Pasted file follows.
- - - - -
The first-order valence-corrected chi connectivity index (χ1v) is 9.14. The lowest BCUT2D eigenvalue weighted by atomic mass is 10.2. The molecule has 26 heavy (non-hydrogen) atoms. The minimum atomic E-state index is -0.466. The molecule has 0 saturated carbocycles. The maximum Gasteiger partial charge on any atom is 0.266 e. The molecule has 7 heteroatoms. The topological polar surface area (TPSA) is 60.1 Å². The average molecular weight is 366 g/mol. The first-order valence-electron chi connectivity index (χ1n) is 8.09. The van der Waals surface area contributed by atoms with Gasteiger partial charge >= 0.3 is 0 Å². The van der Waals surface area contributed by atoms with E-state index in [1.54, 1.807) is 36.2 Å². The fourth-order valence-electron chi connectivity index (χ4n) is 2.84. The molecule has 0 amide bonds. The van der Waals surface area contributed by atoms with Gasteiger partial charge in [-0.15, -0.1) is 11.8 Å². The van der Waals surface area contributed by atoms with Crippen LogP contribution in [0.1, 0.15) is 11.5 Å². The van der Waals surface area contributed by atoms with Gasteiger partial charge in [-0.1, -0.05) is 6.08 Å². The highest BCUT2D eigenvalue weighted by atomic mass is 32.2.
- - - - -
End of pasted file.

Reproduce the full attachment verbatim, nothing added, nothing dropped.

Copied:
The first-order valence-corrected chi connectivity index (χ1v) is 9.14. The lowest BCUT2D eigenvalue weighted by atomic mass is 10.2. The molecule has 26 heavy (non-hydrogen) atoms. The minimum atomic E-state index is -0.466. The molecule has 0 saturated carbocycles. The maximum Gasteiger partial charge on any atom is 0.266 e. The molecule has 7 heteroatoms. The topological polar surface area (TPSA) is 60.1 Å². The average molecular weight is 366 g/mol. The first-order valence-electron chi connectivity index (χ1n) is 8.09. The van der Waals surface area contributed by atoms with Gasteiger partial charge >= 0.3 is 0 Å². The van der Waals surface area contributed by atoms with E-state index in [1.54, 1.807) is 36.2 Å². The fourth-order valence-electron chi connectivity index (χ4n) is 2.84. The molecule has 0 amide bonds. The van der Waals surface area contributed by atoms with Gasteiger partial charge in [-0.15, -0.1) is 11.8 Å². The van der Waals surface area contributed by atoms with Crippen LogP contribution in [0.1, 0.15) is 11.5 Å². The van der Waals surface area contributed by atoms with Gasteiger partial charge in [-0.1, -0.05) is 6.08 Å². The highest BCUT2D eigenvalue weighted by atomic mass is 32.2.